Here at Berry Lodge, we deal with numerous Party Wall Agreements each month, one of the most common elements we see is enclosure costs.
Enclosure costs arise when a Building Owner uses or encloses upon a wall that was previously built by the Adjoining Owner.
This blog post aims to provide transparency to the determination, measurements and valuations behind enclosure costs.
What is the Party Wall Enclosure Cost?
An enclosure cost is a payment to be made from the Building Owner directly to the Adjoining Owner as per the requirements of Section 11(11) of the Party Wall etc Act 1996.
The cost applies when a Building Owner makes use of a Party Wall that an Adjoining Owner has previously built.
Why the payment is due
The logic behind the payment is that as the wall was previously constructed and paid for by the Adjoining Owner, or their predecessors if the Building Owner would like to use it to form the flank wall of their proposed extension, then they will need to pay 50% of the build cost of the wall at today’s rates.
In doing this the Building Owner is paying their equal share of the construction cost of the wall.
Our view here at Berry Lodge is that the enclosure payment should be viewed as a saving rather than a cost, as it saves the Building Owner having to pay to construct an entire wall, instead they only paying for half of the cost.
So really it’s a saving of 50% rather than an extra cost of 50%!
How is a Party Wall Enclosure Cost calculated?
The cost of the enclosure is based on the area of the wall that is to be used by the Building Owner, therefore the higher the area, the higher the cost.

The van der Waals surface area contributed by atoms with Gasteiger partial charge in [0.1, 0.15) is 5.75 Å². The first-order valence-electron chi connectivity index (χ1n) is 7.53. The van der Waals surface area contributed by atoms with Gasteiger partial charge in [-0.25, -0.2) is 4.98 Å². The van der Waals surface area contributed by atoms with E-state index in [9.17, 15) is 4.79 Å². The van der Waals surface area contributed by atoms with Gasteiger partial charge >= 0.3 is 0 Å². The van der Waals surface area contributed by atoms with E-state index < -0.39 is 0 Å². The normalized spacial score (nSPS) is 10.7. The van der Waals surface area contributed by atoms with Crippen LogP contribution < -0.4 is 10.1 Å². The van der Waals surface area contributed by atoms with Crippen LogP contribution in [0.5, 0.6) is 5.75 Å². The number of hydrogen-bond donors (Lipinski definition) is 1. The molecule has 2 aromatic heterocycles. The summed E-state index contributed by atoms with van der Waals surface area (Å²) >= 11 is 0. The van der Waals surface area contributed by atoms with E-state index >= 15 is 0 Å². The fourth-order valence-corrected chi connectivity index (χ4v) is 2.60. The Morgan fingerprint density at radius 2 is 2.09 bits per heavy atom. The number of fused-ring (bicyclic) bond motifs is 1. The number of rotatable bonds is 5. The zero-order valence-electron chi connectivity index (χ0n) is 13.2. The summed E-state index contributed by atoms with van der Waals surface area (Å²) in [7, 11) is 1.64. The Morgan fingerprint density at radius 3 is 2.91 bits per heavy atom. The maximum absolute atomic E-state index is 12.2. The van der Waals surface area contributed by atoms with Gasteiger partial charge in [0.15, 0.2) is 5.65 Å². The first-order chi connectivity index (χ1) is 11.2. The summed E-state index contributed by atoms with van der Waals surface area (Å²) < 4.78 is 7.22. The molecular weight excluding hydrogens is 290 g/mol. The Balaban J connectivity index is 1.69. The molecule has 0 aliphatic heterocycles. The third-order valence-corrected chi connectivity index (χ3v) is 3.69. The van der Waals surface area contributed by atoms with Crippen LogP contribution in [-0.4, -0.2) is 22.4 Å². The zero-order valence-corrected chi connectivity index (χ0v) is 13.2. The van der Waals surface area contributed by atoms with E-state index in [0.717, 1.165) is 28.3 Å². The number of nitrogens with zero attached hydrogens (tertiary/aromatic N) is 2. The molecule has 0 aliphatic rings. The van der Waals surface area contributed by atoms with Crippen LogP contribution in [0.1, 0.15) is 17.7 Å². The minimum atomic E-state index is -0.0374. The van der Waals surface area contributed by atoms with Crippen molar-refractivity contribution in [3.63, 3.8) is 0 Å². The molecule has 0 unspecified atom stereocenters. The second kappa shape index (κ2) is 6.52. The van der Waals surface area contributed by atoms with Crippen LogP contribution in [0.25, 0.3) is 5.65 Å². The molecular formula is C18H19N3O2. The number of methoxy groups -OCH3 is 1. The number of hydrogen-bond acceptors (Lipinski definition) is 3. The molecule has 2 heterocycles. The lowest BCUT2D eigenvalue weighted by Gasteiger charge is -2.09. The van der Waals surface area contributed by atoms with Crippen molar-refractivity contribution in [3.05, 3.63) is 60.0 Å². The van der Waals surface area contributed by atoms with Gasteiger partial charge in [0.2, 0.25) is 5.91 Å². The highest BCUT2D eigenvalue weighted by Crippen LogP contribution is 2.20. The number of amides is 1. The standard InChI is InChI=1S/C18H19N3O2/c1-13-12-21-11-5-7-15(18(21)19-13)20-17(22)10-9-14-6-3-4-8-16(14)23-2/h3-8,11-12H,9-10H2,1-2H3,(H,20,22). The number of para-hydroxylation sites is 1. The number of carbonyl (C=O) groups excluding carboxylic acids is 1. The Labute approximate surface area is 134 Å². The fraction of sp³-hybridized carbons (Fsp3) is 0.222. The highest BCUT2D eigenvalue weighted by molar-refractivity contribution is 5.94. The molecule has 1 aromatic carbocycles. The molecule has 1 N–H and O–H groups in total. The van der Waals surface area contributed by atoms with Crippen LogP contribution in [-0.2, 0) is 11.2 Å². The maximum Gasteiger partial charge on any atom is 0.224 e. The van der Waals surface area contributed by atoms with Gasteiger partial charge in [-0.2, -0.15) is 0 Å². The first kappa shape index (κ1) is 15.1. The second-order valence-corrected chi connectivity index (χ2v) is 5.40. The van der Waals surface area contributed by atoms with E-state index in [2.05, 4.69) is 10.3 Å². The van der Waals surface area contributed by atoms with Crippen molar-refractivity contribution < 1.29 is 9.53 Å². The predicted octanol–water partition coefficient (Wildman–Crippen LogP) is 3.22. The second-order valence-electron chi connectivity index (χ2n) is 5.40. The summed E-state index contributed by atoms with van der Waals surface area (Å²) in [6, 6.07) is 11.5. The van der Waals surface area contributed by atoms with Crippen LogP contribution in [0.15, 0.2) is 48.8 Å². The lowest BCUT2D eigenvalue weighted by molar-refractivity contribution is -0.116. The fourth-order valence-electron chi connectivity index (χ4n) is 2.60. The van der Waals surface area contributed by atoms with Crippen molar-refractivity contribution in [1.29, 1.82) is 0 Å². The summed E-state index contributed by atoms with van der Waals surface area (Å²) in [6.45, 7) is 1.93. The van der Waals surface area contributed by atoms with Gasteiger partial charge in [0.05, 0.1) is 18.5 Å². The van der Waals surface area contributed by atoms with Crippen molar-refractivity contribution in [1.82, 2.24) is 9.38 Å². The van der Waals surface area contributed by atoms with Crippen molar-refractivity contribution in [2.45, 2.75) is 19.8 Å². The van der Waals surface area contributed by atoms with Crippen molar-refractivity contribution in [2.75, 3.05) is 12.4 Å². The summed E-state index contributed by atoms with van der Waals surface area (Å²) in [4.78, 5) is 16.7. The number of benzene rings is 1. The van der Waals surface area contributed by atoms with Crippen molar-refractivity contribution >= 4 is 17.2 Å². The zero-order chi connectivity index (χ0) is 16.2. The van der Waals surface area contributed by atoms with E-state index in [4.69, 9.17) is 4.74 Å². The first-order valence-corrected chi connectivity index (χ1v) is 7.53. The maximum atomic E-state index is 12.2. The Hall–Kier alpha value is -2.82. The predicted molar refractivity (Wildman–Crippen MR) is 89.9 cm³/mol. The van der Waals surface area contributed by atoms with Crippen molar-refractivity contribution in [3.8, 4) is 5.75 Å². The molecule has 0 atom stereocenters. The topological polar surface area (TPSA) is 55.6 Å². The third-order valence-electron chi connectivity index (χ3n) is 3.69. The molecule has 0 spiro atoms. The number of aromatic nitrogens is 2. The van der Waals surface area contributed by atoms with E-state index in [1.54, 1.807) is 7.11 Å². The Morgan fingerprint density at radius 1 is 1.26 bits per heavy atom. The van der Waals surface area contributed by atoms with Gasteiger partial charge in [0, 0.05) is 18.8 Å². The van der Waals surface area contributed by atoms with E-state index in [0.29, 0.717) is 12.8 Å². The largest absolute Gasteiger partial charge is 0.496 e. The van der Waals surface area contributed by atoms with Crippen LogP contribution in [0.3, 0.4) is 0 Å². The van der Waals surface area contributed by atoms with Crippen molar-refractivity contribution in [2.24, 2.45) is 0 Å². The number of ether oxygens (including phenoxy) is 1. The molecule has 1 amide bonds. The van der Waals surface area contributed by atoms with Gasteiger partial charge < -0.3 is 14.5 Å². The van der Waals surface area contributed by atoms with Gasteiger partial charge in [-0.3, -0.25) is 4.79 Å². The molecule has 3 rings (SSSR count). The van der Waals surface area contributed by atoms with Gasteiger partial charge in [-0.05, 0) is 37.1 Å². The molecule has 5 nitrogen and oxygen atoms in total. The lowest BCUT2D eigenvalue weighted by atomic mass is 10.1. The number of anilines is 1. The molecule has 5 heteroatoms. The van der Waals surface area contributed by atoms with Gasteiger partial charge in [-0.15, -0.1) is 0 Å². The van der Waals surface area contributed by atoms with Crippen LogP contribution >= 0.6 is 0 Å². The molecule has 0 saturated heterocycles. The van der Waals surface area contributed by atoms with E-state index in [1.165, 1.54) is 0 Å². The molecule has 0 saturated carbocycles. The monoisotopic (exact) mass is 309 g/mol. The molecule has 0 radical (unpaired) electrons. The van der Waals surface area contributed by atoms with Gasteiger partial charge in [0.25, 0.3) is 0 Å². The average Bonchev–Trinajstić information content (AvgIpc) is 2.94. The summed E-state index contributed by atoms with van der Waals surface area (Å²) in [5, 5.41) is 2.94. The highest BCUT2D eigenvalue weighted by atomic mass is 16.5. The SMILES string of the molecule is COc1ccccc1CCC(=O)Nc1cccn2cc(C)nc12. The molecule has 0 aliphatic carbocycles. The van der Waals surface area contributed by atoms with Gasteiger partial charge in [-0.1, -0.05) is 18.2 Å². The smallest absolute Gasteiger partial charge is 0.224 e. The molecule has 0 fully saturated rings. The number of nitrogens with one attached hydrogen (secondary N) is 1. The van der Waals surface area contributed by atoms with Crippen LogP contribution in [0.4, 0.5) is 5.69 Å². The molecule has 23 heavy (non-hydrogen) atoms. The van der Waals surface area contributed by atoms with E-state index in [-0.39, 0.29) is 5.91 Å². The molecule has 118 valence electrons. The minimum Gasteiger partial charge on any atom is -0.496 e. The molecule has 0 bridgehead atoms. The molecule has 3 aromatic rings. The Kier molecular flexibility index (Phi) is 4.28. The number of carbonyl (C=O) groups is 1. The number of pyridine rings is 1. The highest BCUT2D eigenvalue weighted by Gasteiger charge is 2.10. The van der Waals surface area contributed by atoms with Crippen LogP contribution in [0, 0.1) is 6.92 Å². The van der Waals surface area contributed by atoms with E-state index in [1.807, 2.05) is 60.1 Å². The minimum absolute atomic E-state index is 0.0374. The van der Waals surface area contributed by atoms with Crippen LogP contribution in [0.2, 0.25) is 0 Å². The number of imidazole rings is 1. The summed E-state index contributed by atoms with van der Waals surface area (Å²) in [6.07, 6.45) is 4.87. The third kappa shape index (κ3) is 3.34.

Below we will run through how we complete our enclosure cost calculations in a step by step guide.
Step 1: Drawing Review
Firstly, before we go to the site we would have reviewed both the existing and proposed plans thereby allowing us to determine whether or not there is the potential for an enclosure cost.
Above you can see both the existing and proposed drawings, thereby clarifying that an enclosure is indeed due.
Above you can see the area of the wall that is actually being enclosed upon.
Step 2: Site Visit
Once we have confirmation of the enclosure, we would carry out the Schedule of Condition Report of the Adjoining Owner’s property. At that time, we will also be able to get a feel for the size of the enclosure and determine whether or not there is a Party Wall that can be enclosed upon.
Step 3: Scaling the Plans
Once we get back to the office we would then overlay the existing and proposed plans at A3 size, thereby determining the exact area that is being enclosed upon. to get a feel of the size of the area to be enclosed upon.
Sometimes these areas are an unusual shape, however, we try to divide them into more regularised shapes such as triangles, squares or rectangles to make the area easier to work out using simple formulas. Although, we do have to get our thinking caps on and scientific calculators out for more complex shapes!
We would then measure the dimensions of the shapes using a scale rule at the correct scale for example; 1:50 at A3 or 1:100 at A1.
Now that we have the dimensions of the shapes, we determine the areas and add them together thereby giving us an exact and combined area of the enclosure.
Above you can see the actual area of wall that the building owner intends to enclose upon.
Above you can see the area of enclosure separated into different areas so that we can arrive at a precise total area.
Step 4: Determining the Enclosure Cost
There are a number of different ways to determine the enclosure costs, here at Berry Lodge we use the Building Cost Information Service (BCIS) rates.
This ensures we have an accurate and comprehensive cost of constructing the wall at today’s rates and also ensures that the cost is impartial.
An enclosure payment takes into account everything from material costs, to the mortar in the joints, the brickwork, the labour for the construction of the wall, the foundations and even the insulation.
The final cost also takes into account non-visible costs, such as professional fees, Value Added Tax (VAT) paid on materials and the location-specific rates of the property.
Above you can see our workings!